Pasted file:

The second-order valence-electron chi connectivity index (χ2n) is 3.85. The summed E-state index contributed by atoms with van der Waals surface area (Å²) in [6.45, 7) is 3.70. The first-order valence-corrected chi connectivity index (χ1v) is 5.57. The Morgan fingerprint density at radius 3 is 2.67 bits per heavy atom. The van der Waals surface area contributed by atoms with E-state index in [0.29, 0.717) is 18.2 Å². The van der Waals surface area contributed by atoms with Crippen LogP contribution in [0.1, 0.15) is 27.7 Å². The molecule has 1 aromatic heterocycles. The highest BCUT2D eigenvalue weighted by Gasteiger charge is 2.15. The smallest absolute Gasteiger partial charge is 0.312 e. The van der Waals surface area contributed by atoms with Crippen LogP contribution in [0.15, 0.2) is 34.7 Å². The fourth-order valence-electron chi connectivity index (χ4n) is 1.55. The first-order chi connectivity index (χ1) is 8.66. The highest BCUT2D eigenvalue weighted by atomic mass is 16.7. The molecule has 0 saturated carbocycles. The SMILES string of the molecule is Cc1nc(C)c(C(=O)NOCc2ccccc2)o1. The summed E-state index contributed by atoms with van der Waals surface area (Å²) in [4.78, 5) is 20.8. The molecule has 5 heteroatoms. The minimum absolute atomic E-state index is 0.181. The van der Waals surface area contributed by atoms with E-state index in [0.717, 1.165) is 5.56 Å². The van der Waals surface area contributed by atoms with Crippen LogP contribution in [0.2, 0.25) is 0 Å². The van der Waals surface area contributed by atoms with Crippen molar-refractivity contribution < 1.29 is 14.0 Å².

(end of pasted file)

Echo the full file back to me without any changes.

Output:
The second-order valence-electron chi connectivity index (χ2n) is 3.85. The summed E-state index contributed by atoms with van der Waals surface area (Å²) in [6.45, 7) is 3.70. The first-order valence-corrected chi connectivity index (χ1v) is 5.57. The Morgan fingerprint density at radius 3 is 2.67 bits per heavy atom. The van der Waals surface area contributed by atoms with E-state index in [0.29, 0.717) is 18.2 Å². The van der Waals surface area contributed by atoms with Crippen LogP contribution in [0.1, 0.15) is 27.7 Å². The molecule has 1 aromatic heterocycles. The highest BCUT2D eigenvalue weighted by Gasteiger charge is 2.15. The smallest absolute Gasteiger partial charge is 0.312 e. The van der Waals surface area contributed by atoms with Crippen LogP contribution in [0.15, 0.2) is 34.7 Å². The fourth-order valence-electron chi connectivity index (χ4n) is 1.55. The first-order chi connectivity index (χ1) is 8.66. The highest BCUT2D eigenvalue weighted by atomic mass is 16.7. The molecule has 0 saturated carbocycles. The SMILES string of the molecule is Cc1nc(C)c(C(=O)NOCc2ccccc2)o1. The summed E-state index contributed by atoms with van der Waals surface area (Å²) in [4.78, 5) is 20.8. The molecule has 5 heteroatoms. The minimum absolute atomic E-state index is 0.181. The van der Waals surface area contributed by atoms with E-state index in [0.717, 1.165) is 5.56 Å². The van der Waals surface area contributed by atoms with Crippen LogP contribution in [0.2, 0.25) is 0 Å². The van der Waals surface area contributed by atoms with Crippen molar-refractivity contribution < 1.29 is 14.0 Å².